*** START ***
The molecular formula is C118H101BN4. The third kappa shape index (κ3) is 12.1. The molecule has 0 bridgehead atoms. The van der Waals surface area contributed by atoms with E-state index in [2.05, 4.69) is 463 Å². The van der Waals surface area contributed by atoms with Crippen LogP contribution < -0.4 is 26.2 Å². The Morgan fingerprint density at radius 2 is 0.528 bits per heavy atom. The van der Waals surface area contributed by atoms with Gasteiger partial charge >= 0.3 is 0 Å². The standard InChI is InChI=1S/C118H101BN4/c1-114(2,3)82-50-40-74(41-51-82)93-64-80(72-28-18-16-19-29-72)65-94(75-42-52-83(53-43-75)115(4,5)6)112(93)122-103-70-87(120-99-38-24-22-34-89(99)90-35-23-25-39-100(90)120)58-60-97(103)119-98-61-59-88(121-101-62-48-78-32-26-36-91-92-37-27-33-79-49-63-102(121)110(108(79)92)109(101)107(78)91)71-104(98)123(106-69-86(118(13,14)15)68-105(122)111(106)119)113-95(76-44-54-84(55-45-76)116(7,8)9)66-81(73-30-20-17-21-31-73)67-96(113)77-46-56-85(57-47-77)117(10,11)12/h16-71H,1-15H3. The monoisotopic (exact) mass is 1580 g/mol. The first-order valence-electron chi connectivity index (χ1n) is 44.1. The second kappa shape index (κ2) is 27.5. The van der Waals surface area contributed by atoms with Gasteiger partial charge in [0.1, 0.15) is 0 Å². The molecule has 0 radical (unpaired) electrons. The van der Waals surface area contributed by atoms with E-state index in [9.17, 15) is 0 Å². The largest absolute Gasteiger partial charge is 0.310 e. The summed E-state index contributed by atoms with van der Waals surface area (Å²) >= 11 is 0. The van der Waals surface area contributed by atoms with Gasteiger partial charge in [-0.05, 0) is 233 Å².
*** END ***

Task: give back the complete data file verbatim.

The molecular formula is C118H101BN4. The third kappa shape index (κ3) is 12.1. The molecule has 0 bridgehead atoms. The van der Waals surface area contributed by atoms with E-state index in [2.05, 4.69) is 463 Å². The van der Waals surface area contributed by atoms with Crippen LogP contribution < -0.4 is 26.2 Å². The Morgan fingerprint density at radius 2 is 0.528 bits per heavy atom. The van der Waals surface area contributed by atoms with Gasteiger partial charge >= 0.3 is 0 Å². The standard InChI is InChI=1S/C118H101BN4/c1-114(2,3)82-50-40-74(41-51-82)93-64-80(72-28-18-16-19-29-72)65-94(75-42-52-83(53-43-75)115(4,5)6)112(93)122-103-70-87(120-99-38-24-22-34-89(99)90-35-23-25-39-100(90)120)58-60-97(103)119-98-61-59-88(121-101-62-48-78-32-26-36-91-92-37-27-33-79-49-63-102(121)110(108(79)92)109(101)107(78)91)71-104(98)123(106-69-86(118(13,14)15)68-105(122)111(106)119)113-95(76-44-54-84(55-45-76)116(7,8)9)66-81(73-30-20-17-21-31-73)67-96(113)77-46-56-85(57-47-77)117(10,11)12/h16-71H,1-15H3. The monoisotopic (exact) mass is 1580 g/mol. The first-order valence-electron chi connectivity index (χ1n) is 44.1. The second kappa shape index (κ2) is 27.5. The van der Waals surface area contributed by atoms with Gasteiger partial charge in [0.1, 0.15) is 0 Å². The molecule has 0 radical (unpaired) electrons. The van der Waals surface area contributed by atoms with E-state index in [9.17, 15) is 0 Å². The largest absolute Gasteiger partial charge is 0.310 e. The summed E-state index contributed by atoms with van der Waals surface area (Å²) >= 11 is 0. The van der Waals surface area contributed by atoms with Gasteiger partial charge in [-0.05, 0) is 233 Å².